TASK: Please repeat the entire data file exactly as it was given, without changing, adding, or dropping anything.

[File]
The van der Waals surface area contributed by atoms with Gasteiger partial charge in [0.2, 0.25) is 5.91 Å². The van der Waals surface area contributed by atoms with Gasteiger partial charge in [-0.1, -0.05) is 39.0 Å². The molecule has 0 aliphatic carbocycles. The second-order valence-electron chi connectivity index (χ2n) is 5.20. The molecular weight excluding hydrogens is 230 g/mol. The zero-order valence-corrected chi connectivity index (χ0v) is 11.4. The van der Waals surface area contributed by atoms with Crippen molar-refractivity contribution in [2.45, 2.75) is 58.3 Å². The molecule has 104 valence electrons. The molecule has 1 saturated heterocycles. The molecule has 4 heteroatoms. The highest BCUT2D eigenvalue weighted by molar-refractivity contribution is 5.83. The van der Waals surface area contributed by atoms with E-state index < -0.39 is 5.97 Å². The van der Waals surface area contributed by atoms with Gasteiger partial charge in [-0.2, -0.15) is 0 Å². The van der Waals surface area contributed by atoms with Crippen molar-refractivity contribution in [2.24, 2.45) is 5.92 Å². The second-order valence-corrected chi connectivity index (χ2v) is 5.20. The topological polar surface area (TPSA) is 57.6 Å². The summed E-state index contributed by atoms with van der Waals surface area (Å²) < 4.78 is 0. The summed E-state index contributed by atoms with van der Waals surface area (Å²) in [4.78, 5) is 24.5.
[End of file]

The van der Waals surface area contributed by atoms with Gasteiger partial charge in [0.2, 0.25) is 5.91 Å². The van der Waals surface area contributed by atoms with Gasteiger partial charge in [-0.1, -0.05) is 39.0 Å². The molecule has 0 aliphatic carbocycles. The second-order valence-electron chi connectivity index (χ2n) is 5.20. The molecular weight excluding hydrogens is 230 g/mol. The zero-order valence-corrected chi connectivity index (χ0v) is 11.4. The van der Waals surface area contributed by atoms with Crippen molar-refractivity contribution in [2.45, 2.75) is 58.3 Å². The molecule has 104 valence electrons. The molecule has 1 saturated heterocycles. The molecule has 4 heteroatoms. The highest BCUT2D eigenvalue weighted by molar-refractivity contribution is 5.83. The van der Waals surface area contributed by atoms with E-state index < -0.39 is 5.97 Å². The van der Waals surface area contributed by atoms with Gasteiger partial charge in [-0.2, -0.15) is 0 Å². The van der Waals surface area contributed by atoms with Crippen molar-refractivity contribution in [2.24, 2.45) is 5.92 Å². The second-order valence-corrected chi connectivity index (χ2v) is 5.20. The topological polar surface area (TPSA) is 57.6 Å². The summed E-state index contributed by atoms with van der Waals surface area (Å²) < 4.78 is 0. The summed E-state index contributed by atoms with van der Waals surface area (Å²) in [4.78, 5) is 24.5.